The lecture, which was a collaboration between the the Vassar Student Association (VSA), the ALANA Center, and Africana Studies Program, marks the culmination of months of planning. According to an emailed statement by Associate Dean of the College Ed Pittman, “[Campus Life and Diversity Office] made the decision in late November…after connecting with VSA.” This was Wise’s second visit to Vassar, his first being in 2005 to speak about affirmative action.
Among the motivating factors for inviting Wise to speak was his experience of contextualizing issues of race and inequality within a collegiate setting. According to the All College Day website, “Wise has also lectured on diversity and racial incidents on college campuses and how students and others can respond.” The gorup felt this familiarity with college settings would prove valuable in addressing the rising tension between the VSA and identity-based organizations. According to VSA President Jason Rubin ’13, the VSA originally planned on inviting a speaker on racism and to campus following last semester’s notorious fund application issue involving MEChA, and then discovered All College Day planners were considering a similar topic.
Another key reason for hosting Wise as part of the All College Day programming rather than as a separate lecture arose out of arguments of visibility and participation. Rubin noted that this year’s All College Day featured changes like the addition of a keynote speaker to rally attention. Pittman noted, “I believe that connecting such a powerful speaker to a larger and institutionalized program such as All College Day—and with VSA—was able to yield positive outcomes.”
All College Day planners hoped that Wise’s popularity would inspire increased attendance for the rest of All College Day. “The lecture was intentionally centered as a catalyst for the discussions on Tuesday afternoon,” Pittman explained. “Ideally, those discussions will continue in ways that seek resolution of the problems that exist.”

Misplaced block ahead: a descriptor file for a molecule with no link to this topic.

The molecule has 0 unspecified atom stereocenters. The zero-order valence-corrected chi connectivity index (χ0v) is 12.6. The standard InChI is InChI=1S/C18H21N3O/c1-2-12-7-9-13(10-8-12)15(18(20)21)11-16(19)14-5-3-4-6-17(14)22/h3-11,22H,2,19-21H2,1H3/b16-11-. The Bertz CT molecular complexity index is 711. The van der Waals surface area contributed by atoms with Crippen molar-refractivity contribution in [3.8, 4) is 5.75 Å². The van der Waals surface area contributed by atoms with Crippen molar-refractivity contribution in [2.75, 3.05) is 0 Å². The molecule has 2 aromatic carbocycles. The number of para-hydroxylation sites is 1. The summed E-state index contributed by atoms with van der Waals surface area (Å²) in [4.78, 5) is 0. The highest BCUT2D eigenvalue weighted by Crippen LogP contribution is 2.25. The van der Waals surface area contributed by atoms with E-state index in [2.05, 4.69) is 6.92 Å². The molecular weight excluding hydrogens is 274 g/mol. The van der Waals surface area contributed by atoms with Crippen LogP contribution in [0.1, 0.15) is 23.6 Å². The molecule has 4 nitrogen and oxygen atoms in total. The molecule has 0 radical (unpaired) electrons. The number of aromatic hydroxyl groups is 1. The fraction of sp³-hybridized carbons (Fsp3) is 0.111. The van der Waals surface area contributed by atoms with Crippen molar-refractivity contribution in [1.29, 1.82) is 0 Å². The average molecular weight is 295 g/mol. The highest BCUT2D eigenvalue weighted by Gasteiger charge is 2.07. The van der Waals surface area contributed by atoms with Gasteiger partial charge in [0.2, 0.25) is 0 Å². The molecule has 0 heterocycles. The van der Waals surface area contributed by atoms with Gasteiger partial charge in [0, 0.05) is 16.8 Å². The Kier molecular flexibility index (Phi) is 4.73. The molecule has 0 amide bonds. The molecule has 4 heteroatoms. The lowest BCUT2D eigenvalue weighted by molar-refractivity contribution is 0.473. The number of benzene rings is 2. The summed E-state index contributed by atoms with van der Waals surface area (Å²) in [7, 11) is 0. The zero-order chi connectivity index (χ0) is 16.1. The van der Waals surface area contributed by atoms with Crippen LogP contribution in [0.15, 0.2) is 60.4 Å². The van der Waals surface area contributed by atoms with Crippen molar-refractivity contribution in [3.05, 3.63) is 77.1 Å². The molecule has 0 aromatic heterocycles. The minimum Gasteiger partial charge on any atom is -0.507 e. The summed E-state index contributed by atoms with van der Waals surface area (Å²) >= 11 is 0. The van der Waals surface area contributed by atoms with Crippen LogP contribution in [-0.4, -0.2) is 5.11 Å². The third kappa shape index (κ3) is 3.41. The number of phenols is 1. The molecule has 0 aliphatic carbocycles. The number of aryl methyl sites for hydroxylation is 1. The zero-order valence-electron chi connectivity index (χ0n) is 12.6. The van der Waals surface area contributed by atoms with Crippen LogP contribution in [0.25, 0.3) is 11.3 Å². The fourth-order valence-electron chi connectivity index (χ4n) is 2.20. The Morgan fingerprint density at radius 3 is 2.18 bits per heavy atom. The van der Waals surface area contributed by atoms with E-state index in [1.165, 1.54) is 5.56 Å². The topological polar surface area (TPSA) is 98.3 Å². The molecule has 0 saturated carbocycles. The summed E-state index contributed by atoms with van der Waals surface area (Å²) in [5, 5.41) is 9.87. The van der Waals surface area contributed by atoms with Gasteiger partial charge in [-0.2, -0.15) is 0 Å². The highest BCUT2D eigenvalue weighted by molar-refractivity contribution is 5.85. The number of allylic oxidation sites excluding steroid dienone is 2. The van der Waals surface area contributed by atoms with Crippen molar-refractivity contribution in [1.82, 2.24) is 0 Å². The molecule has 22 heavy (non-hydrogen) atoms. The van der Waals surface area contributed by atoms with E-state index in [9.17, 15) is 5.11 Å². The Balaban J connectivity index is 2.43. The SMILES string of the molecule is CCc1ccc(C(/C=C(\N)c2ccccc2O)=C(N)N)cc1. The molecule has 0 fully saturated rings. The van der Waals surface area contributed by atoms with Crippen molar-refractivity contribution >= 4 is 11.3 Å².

Wise’s Monday workshop engaged students, particularly student leaders, with issues of racism and white privilege. Pittman noted, “We were very excited about the afternoon discussion with student leaders, many of who were involved in tense conversations around VSA allocations and issues of race and privilege. Some of the most vocal and central players in those discussions participated in the dialogue with Tim Wise.” Among the organizations included in this dialogue were the VSA Executive Board, Council of Black Seniors, Feminist Alliance, Act Out!, Vassar Prison Initiative, MEChA, Asian Students Alliance, Vassar Young Democratic Socialists, Grassroots Alliance for Alternative Politics, and Multiracial-Biracial Student Association.
Aside from granting students a more personal opportunity to interrogate Wise’s theories and their applications, the workshop allowed student leaders to articulate their personal struggles with racism and white privilege at Vassar and throughout America. Wise used the space to talk about his commitment to anti-racism, and why all people should work to destroy white supremacy. The final push of the workshop dealt with means of combating these issues at Vassar.